GARRET MEADE PHOTO
Billy Ferriter and his North Fork Ospreys teammates flew to their first league and division championships.
The Atlantic Collegiate Baseball League championship trophy is topped by a gold-plated baseball player holding a bat. It might have been more fitting if the trophy featured a player wearing a glove, fielding a ground ball or turning a double play.
The North Fork Ospreys turned four double plays Sunday night to help themselves to the first league title in the club’s two-year history. Back-to-back home runs by Rocco Gondek and David Jacob didn’t hurt, either, accounting for four runs in the Ospreys’ 5-4 victory over the Quakertown Blazers at Jean W. Cochran Park in Peconic.
Lee Weld picked up the three-out save, but not without some anxious moments. The Blazers pulled to within 5-4 in the ninth inning when James Quigley doubled home a run and Eric Kammler singled in another.
But after a visit to the mound by the Ospreys’ assistant coach and acting manager, Brian Hansen, Weld got Dan Johnson to bounce a grounder to third baseman Sebastian Grazziani, who threw to first baseman Rob Kelly for the final out of the season. Weld tossed his glove high in the air, and was soon joined by jubilant teammates who mobbed each other on the infield grass.
“There’s only one team that’s happy at the end of the season, and I’m glad it’s us,” said Ospreys shortstop Andrew Harris, whose team went 31-15 this summer, posting the most wins in league history.
It was only three nights earlier when the Ospreys celebrated their first Hampton Division title on the same field after taking two of three games from the Riverhead Tomcats.
Double plays proved to be the Ospreys’ best friend in the league final. Their infield executed four double plays to frustrate Quakertown’s efforts. A 4-6-3 double play ended the top of the first, a 4-6-3 concluded the top of the third, a 6-6-3 cut short the sixth, and a 6-4-3 snuffed out a threat in the eighth.
“I think defense is our strongpoint, and tonight it really showed,” Ospreys second baseman Ryan Brockett said. “It’s a big momentum shift when we just take two outs on them and head on back to the dugout.”
Blazers designated hitter Adam Kammler said: “It’s a game of inches, it’s a game of centimeters, millimeters, whatever [way] you want to look at it. Sometimes the ball rolls your way, sometimes it doesn’t.”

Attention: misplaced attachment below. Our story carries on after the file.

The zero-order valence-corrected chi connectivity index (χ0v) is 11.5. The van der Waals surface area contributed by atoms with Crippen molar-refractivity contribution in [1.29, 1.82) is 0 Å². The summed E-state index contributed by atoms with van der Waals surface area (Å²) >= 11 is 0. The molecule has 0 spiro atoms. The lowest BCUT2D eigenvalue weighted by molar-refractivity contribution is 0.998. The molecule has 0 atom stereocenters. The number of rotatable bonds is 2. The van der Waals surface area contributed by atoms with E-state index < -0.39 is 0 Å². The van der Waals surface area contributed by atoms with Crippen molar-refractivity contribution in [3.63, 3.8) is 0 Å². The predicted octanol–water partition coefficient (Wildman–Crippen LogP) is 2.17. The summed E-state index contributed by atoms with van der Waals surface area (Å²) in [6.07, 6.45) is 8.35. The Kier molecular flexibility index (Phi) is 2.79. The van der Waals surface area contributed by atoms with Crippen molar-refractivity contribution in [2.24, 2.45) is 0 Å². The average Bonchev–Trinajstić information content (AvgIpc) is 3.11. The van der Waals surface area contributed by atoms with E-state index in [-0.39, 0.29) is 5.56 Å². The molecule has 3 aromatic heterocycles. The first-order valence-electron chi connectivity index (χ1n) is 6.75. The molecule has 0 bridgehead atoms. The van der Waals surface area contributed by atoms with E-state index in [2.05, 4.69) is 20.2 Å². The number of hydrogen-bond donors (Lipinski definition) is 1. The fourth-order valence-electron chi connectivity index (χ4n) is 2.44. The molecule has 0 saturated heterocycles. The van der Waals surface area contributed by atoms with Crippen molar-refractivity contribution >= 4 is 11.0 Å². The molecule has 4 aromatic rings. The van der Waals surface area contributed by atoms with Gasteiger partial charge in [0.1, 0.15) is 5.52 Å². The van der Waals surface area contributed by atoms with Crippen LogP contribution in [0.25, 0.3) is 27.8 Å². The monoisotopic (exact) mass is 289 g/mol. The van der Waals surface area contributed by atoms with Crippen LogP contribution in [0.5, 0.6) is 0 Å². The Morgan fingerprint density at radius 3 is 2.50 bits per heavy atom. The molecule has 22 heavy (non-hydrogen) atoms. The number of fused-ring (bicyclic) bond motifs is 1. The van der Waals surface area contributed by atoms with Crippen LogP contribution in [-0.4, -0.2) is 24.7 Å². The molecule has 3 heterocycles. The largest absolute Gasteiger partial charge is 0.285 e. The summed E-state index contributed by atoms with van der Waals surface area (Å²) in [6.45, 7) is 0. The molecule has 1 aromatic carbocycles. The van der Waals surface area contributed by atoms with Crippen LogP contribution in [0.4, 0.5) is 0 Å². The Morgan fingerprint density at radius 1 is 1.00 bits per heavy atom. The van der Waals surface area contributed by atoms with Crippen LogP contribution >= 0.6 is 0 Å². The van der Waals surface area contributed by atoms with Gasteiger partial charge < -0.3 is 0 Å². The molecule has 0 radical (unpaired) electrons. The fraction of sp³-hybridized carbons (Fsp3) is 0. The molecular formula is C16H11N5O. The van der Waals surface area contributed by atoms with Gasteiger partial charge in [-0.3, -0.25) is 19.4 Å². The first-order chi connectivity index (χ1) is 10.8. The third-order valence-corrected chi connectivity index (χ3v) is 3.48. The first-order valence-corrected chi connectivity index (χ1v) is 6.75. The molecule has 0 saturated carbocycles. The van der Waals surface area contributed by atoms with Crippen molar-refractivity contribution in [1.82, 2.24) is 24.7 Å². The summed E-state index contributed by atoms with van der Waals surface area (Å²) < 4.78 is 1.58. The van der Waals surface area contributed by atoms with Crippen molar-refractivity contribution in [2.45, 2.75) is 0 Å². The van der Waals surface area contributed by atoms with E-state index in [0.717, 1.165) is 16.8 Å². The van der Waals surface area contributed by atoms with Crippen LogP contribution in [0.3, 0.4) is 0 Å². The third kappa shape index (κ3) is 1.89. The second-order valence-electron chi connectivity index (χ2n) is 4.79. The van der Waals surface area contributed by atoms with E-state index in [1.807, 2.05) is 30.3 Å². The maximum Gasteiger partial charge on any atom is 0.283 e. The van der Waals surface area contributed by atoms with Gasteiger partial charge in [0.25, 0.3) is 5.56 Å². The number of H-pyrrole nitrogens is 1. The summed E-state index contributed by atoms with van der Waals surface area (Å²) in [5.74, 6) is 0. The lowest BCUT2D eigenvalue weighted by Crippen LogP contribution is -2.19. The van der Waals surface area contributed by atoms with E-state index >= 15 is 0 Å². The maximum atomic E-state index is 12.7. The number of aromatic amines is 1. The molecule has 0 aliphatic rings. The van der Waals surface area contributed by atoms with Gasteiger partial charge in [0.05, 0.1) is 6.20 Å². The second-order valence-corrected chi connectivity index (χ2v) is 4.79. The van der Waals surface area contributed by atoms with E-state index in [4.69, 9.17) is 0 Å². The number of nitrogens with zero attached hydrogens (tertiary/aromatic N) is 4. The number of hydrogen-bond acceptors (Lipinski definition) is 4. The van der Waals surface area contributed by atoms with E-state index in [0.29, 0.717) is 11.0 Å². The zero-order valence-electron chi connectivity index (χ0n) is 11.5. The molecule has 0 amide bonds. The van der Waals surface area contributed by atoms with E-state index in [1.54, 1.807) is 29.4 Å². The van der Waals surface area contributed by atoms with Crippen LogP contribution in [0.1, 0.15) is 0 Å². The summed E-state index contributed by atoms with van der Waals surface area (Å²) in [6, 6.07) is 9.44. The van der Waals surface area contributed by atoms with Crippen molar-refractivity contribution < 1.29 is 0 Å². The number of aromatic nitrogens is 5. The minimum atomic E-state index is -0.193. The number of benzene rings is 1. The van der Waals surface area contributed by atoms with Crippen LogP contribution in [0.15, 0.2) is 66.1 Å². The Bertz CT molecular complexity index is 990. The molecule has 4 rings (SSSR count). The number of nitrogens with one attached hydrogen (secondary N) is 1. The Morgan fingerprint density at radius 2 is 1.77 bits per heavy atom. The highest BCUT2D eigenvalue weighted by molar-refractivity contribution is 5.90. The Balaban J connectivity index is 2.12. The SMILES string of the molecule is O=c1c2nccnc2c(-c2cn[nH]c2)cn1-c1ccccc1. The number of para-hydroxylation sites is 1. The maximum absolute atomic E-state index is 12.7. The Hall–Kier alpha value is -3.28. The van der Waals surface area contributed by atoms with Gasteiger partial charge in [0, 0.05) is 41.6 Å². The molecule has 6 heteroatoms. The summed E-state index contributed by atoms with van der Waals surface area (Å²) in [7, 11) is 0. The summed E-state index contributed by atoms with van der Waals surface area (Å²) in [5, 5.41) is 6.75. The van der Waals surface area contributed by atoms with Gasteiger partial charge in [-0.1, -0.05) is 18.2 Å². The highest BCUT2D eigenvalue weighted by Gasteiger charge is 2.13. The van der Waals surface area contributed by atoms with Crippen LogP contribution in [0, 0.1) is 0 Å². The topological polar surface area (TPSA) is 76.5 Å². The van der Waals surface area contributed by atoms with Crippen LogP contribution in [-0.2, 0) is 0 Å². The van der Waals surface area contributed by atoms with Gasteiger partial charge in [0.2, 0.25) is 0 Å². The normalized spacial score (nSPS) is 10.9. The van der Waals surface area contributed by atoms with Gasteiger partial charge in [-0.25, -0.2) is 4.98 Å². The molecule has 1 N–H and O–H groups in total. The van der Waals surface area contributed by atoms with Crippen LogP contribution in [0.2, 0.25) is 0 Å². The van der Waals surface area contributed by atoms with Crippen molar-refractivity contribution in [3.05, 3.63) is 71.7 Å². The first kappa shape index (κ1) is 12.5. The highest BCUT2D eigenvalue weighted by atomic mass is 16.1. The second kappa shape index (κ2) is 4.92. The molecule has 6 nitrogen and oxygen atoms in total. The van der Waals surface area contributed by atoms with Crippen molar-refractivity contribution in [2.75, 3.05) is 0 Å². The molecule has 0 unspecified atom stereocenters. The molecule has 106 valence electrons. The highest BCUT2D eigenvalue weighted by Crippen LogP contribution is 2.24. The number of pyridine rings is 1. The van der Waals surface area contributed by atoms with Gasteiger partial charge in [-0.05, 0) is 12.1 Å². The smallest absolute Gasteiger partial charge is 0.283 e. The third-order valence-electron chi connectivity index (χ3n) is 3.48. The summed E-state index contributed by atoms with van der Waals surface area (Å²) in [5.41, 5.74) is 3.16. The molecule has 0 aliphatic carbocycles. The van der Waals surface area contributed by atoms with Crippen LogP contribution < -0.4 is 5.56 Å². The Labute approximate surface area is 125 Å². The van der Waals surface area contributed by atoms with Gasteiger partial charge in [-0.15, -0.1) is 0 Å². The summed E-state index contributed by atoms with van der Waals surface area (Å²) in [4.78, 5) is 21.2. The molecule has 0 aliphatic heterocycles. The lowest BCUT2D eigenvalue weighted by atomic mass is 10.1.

The Blazers shot in front in the third when Robbie Zinsmeister led off with a blast that landed beyond the center-field fence for a 1-0 lead.
It would have been understandable if the Wolff Division champion Blazers were weary on Sunday. In order to reach the league final for the first time since they were league champions in 2005, they had to go 16 innings to defeat the Torrington Titans, 2-1, on Saturday night. Then the Blazers had to make a four-and-a-half-hour bus ride from Pennsylvania to eastern Long Island.
If the Blazers were feeling any fatigue from their game the night before or the long bus ride, though, it didn’t show.
The Ospreys responded in a big way in their half of the third. A single by Kurt Schlangen and a walk by Kelly set up Gondek’s three-run homer. Then Jacob, who had not homered this summer, socked a home run that landed not far from where Gondek’s shot fell beyond center field. It was one of three hits on the night for Jacob.
“I thought it was over then. I really did,” Hansen said. “We had that lead, with our pitching staff that we have, I really thought it was over, and it was over.”
Jacob said Gondek playfully made a suggestion to him after homering. “He said, ‘Let’s go back to back,’ just kidding around,” Jacob said. “It actually ended up happening, so it was pretty neat.”
The Blazers cut the Ospreys’ lead to 4-2 in the fourth thanks to singles by Johnson, Adam Kammler and Matt Albaugh.
The Ospreys made it 5-2 in the fifth when Jacob’s two-out single and steal of second base was followed by a Harris double that took one bounce before hitting the center-field fence.
Derek Lamacchia, who relieved Aaron Snyder after five innings, escaped a jam in the seventh. After the Blazers loaded the bases with two walks and a single, Lamacchia struck out Johnson for the third out, and the Blazers got nothing out of the inning.
“Well, what are you going to do?” Blazers Manager Mike Schneider said while looking across the diamond as the Ospreys celebrated and posed for photos. “As I said, that’s a great team over there, and there’s a reason why they’re in this championship game.”
Hansen was running the team for the third straight game in the absence of Manager Shawn Epidendio, who had to leave the team to serve as the best man at a wedding. Epidendio was said to be following live updates of the final on the Internet.
When the postgame celebrations wound down, Hansen bid farewell to his players.
“It was a great experience,” Hansen said. “I hope we get a team like this again, but who knows? This might be a once-in-a-lifetime team.”